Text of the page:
I quickly removed my helmet, wing suit and rig. That’s when I saw that my right foot was on the side of my leg. I reached with both hands, pulled the foot back, began to sit up and yelled for my buddy. Once he arrived, he agreed to take both of our gear to the truck and I would start hopping down the trail.

After he left, I broke off the top of a burned down tree and used it as a walking stick for the next two and a half miles. It was long, tiring and tedious with several stops to rest and put my foot back in place (it kept flopping out of place and back off to the side of my leg).

My friend met me halfway, right when I was greeted with a log crossing over the river. On my hands and knees, I gingerly made my way across the narrow log with the freezing cold creek charging below. My stops increased in both duration and frequency, but eventually, we made it to the truck.

We drove to a hospital in Missoula where they took x-rays and splinted me up. I learned that I had a trimalleolar fracture of my tibia and fibula and it would require surgery. I explained to the doctors that I lived in Washington State and would opt to have the surgery there where I had a support system. I’m sure they thought I was a little crazy.

Under the fog of pain killers, I took my buddy and his wife out to dinner that night. I got a bit of sleep before getting up early to make my way back to Washington.

Thank goodness for cruise control. Driving a standard transmission for 7 hours is quite the chore. I arrived home safely and scheduled my surgery for the following week.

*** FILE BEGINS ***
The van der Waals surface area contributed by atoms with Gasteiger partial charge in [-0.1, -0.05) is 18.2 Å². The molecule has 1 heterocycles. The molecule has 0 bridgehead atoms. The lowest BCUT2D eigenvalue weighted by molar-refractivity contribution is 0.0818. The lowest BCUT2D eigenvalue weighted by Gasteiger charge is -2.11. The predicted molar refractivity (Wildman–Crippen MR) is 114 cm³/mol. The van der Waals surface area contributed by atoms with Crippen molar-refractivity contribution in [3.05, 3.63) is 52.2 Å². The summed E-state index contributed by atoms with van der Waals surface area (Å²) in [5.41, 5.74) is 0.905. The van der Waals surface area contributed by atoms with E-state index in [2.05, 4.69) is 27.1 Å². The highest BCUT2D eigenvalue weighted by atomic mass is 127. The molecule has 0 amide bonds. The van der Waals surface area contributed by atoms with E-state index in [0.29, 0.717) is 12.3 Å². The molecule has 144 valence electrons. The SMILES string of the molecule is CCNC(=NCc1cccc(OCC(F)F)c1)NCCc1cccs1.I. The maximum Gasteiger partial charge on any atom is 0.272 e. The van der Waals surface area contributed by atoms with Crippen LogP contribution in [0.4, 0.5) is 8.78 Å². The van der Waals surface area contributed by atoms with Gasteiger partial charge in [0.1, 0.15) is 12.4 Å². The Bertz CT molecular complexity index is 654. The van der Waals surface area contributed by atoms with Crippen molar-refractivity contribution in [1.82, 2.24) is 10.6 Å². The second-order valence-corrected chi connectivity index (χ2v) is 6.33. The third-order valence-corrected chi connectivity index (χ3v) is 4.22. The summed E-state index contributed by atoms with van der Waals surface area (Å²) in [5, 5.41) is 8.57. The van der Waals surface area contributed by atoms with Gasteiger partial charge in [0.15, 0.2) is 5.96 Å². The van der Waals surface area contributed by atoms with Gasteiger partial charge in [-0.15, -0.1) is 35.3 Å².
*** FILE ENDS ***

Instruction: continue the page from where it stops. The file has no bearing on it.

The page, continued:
After surgery, the next 10-12 days were spent in a horizontal position. After 3 weeks, the doctors gave me a removable splint/boot and I began rehab and physical therapy. A steady diet of lean meats, nuts, fresh spinach, greens, fruits and vegetables was required for my healing… and I was ready to get after it.

I have been injured before and know the trials and tribulations of recovery. A strong, positive mindset along with a good diet and rock solid support system is key to getting back out there and getting healthy again. I have a long road ahead of me, but I know that it’s worth every bit of pain, sweat and tears that I will endure.  It’s what I do, it’s what I love and I will do whatever it takes to get back to it.

It’s moments like these that I say to myself… “Stay strong, stay positive and WORK like an ATHLETE!” -Zach Carbo

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2 thoughts on “Dealing with Adversity — Guest Blog from Extreme Athlete, Zach Carbo”

  1. I have been in a tight spot with Zach. There is no finer dude to have on your side when things get weird. And they always get weird. Cheers to Zach and dudes like him. I say – surround yourself with people that you KNOW will be cool under fire. It’s a hell of a measure of a person.

    1. Agreed, Chris. Fear is good, but panic can be deadly. It does help to be out there with the right partners. Thanks for commenting.